‘Stringent measures needed to bring tobacco use down’https://indianexpress.com/article/cities/pune/stringent-measures-needed-to-bring-tobacco-use-down/

‘Stringent measures needed to bring tobacco use down’

Expressing concern over the high prevalence of oral cancer in India,experts have warned that unless tobacco is curbed through stringent measures,it would have a disastrous effect on the future generations and mar the health profile of the nation.

Expressing concern over the high prevalence of oral cancer in India,experts have warned that unless tobacco is curbed through stringent measures,it would have a disastrous effect on the future generations and mar the health profile of the nation.

On World No Tobacco Day on Friday,statistics were quoted to show how India continuous to have the dubious distinction of having the highest prevalence of oral cancer in the world. India reports 75,000-80,000 new oral cancer cases every year,around 85 per cent of the global total. Chewable tobacco and gutkha contribute to 90 per cent of oral cancer cases in the country.

On World No Tobacco Day on Friday,Dr Pankaj Chaturvedi,Associate Professor at Tata Memorial Hospital,said the World Health Organization (WHO) has urged strict measures to bring down tobacco use to 5 per cent by 2040.

Dr Chaturvedi was recently the Global Cancer Ambassador from India to the United Nations and is among key organisers of the Voice of Tobacco Victims (VOTV),a national campaign against smokeless tobacco.

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Pune-based Dr Kalyan Gangwal,the founder of the Sarva Jeev Mangal Pratishthan,said 30 per cent of cancers and over 80 per cent of chronic bronchitis can be traced to tobacco use. “There are other adverse effects of tobacco like respiratory diseases,peptic ulcer and complications during pregnancy,” Gangwal said.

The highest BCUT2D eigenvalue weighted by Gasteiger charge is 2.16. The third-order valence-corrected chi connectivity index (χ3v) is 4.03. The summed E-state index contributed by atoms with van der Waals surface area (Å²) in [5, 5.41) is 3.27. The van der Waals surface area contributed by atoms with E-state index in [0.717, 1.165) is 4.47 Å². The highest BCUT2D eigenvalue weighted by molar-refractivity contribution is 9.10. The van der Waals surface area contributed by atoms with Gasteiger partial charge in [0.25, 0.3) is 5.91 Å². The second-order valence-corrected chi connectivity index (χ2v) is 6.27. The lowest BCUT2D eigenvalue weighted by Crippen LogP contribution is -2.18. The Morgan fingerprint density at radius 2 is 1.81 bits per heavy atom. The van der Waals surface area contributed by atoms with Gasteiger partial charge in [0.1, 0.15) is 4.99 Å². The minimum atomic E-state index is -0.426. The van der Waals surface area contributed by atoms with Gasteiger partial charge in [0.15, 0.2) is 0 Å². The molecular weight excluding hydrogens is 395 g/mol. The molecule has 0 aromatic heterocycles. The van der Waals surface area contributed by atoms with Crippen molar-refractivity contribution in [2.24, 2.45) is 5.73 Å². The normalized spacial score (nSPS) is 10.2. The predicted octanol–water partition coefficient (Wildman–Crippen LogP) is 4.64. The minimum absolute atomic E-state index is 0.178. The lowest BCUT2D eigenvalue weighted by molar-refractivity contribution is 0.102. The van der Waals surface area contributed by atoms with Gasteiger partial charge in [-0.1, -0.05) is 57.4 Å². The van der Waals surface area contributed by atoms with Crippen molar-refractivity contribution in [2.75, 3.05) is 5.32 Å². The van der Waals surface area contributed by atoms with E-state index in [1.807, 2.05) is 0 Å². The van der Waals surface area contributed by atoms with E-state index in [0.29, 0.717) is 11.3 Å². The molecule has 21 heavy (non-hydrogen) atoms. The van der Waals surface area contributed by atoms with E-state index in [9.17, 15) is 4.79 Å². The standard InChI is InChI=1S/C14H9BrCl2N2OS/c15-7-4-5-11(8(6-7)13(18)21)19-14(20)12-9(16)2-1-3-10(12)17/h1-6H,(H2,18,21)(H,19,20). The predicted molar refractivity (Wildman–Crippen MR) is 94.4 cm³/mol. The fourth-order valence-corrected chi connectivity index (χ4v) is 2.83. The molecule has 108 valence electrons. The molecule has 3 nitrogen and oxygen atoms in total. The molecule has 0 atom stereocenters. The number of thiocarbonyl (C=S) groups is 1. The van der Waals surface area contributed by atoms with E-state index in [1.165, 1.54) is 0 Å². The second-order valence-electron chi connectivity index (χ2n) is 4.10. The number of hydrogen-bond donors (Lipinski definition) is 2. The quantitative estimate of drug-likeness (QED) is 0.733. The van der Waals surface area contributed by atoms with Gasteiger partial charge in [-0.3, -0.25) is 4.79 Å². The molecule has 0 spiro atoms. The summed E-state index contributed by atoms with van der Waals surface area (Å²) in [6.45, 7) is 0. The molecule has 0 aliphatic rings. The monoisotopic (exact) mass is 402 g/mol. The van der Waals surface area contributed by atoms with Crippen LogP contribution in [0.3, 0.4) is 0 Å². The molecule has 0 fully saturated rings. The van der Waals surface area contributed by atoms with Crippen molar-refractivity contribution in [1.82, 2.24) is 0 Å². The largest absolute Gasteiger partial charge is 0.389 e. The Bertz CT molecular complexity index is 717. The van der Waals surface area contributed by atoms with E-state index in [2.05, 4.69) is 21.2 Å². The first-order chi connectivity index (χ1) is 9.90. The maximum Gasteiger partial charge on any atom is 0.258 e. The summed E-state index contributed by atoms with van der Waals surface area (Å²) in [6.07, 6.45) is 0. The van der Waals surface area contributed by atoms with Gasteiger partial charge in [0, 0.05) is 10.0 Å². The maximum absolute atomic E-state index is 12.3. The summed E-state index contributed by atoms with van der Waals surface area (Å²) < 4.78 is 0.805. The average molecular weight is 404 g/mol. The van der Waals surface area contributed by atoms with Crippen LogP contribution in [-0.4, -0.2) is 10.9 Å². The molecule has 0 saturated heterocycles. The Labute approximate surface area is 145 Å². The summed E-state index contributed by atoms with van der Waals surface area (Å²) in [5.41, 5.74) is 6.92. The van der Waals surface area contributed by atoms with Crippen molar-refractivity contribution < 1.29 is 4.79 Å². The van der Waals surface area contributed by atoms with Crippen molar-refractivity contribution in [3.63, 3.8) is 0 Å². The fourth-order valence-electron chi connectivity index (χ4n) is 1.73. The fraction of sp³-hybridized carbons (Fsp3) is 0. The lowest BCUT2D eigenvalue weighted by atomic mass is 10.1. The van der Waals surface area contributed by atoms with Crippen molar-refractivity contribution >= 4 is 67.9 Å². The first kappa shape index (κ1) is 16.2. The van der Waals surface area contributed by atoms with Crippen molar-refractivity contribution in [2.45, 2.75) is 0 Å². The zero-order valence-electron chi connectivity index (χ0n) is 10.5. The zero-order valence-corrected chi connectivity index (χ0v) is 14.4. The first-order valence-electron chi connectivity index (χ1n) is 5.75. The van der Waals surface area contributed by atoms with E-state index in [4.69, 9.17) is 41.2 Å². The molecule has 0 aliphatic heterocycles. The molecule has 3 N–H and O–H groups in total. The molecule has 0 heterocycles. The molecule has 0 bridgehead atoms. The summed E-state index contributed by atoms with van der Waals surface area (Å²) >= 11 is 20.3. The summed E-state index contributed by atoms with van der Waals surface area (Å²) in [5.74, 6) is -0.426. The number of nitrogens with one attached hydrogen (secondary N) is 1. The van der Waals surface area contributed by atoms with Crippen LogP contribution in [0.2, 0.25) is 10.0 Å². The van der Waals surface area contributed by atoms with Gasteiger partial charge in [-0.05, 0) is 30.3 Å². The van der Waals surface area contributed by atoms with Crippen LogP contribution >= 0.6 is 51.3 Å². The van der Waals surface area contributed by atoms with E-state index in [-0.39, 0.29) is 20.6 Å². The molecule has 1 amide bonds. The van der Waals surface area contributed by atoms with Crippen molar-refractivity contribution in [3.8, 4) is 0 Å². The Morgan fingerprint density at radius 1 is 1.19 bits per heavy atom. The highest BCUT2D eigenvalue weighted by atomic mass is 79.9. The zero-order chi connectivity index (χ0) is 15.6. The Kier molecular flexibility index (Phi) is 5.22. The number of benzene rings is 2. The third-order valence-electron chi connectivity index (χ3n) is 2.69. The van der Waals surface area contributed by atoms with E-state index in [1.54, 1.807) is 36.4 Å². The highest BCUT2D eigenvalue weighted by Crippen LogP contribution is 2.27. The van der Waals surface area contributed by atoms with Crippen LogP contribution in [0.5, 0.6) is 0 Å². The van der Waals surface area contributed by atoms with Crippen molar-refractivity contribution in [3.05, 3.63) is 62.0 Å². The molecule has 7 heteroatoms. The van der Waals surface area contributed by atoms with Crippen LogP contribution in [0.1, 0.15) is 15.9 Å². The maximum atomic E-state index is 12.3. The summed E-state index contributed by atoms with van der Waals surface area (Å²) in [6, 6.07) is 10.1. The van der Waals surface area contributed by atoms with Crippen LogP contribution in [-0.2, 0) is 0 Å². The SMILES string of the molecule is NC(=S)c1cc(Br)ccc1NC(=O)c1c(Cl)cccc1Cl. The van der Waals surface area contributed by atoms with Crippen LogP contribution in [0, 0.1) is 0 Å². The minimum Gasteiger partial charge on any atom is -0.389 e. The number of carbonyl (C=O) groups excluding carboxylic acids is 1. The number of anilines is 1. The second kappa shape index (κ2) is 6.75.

Commenting on the year’s anti-tobacco campaign,‘Ban tobacco advertising,promotion and sponsorship’, Gangwal said a ban on ads is essential if tobacco has to be rooted out.

Smokeless tobacco use has been high in the country for years and the Global Adult Tobacco Survey (GATS 2010) corroborated it by showing that nearly one-third of the Indian population is addicted to one form or other of smokeless tobacco.

The addicts include a large number of children and youth.

“We need to sensitize children as high prevalence of tobacco consumption among them continues to be a major challenge,” said chest physician Dr Nitin Abhyankar,who is part of Prevent Addictions through Children’s Education (PACE). There is concern over the future generation getting hooked to various forms of tobacco. Tobacco kills about 2,700 Indians every day and studies have shown that 5,500 youth in India are initiated to tobacco use every day.